Proliferation of algae due to Overfishing

Overfishing calls into question the balance of the marine trophic chain, as the commercial species and larger sizes of fish decreases, increasing the number of smaller fishes and jellyfish (predated by the extinct comercial species) that feed on herbivorous zooplankton (predators of microalgae). This is so significant that cause the non-existence of sufficient predators for microalgae, causing blooms that can be harmful to the ecosystem and to humans (Figure 1).


Figura 1. Cumulative impacts on marine trofic chain and proliferation of HABs. Image from Gilbert et al (2008) and Turner & Graneli (2008) of the A. Barbosa (2016) presentation about Plankton: Organisms and Processes-University of Algarve. Modified by: Rafaela Paulo Teixeira.

HABs (Harmful Algae Blooms) (Figure 2 and 3) are microalgae blooms that are harmful to the environment and consequently to the human health, due to some species produce toxins that can be absorved or acumulated in some marine organisms, impairing the trofic chain, albeit the number os species that are capable of doing this are reduced.  The injestion of contaminates organisms also harms mammals, mussels, birds and its predators.


Figure 2. HABs of Phaetocystis (on the left) and Noctiluca scintillans (on the right) Image by A. Barbosa (2016) presentation of Plankton: Organisms and Processes-University of Algarve.


Figure 3. HAB of Karenia brevis in Florida. Image by A. Barbosa (2016) presentation of Plankton: Organisms and Processes-University of Algarve.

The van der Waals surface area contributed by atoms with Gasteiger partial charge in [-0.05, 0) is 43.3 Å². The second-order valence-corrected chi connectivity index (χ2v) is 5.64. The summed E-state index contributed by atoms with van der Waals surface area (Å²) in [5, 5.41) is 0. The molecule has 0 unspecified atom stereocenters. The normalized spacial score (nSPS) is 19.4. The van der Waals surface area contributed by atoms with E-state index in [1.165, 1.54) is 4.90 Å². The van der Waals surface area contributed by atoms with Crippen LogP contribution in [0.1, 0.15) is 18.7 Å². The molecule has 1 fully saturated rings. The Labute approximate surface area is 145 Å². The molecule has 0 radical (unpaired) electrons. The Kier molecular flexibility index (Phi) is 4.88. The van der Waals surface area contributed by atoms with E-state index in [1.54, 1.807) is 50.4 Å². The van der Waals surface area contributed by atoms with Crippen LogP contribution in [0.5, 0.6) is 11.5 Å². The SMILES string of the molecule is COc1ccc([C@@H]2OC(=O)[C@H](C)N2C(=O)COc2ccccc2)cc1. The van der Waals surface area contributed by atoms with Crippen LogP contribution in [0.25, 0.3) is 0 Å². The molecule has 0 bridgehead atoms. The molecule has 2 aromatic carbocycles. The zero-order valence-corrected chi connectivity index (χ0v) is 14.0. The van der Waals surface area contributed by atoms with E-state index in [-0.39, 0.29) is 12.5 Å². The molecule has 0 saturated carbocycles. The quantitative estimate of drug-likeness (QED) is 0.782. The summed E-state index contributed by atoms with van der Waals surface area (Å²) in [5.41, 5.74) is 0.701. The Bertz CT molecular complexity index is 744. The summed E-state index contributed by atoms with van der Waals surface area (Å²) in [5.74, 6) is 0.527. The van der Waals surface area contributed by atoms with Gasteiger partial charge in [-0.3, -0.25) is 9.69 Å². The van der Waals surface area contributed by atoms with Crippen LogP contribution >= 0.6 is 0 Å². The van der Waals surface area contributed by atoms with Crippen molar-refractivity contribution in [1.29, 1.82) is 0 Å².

Many mussels that we consume, such as Mytilus edulis, the common mussel, use HABs as a source of food, resulting in mussel contamination. Some of it, if ingested by humans can cause paralysis, amnesia, diarrhea, and other serious problems depending on the type of organism that release these biotoxins. Those problems are caused by paralytic shellfish poisoning (PSP), amnesic shellfish poisoning (ASP) and diarrhetic shellfish poisoning (DSP), respectively.

The website give as access to coastal production areas of mussels in Portugal and its toxicity.

However, there are non-harmful microalgae blooms that turns to be really importants to the environment, because it is a food source to predators, ergo it is important to fisheries and aquaculture; it increases the fotossintesis rate, increasing the oxigen level that released to the atmosphere; etc.

Citing Eriksson, 2011: “ A summary of available data on European marine waters shows that the total socio-economic impact of harmful algae blooms is at least 850 million euros per year. However, these results does not include all European countries and does not cover unreported incidents. The frequency of algae proliferation has intensified with eutrophication and, in Europe, the negative effects of harmful algae proliferation have increased significantly since the 1950s.”




You may also like...

Leave a Reply

error: Content is protected !!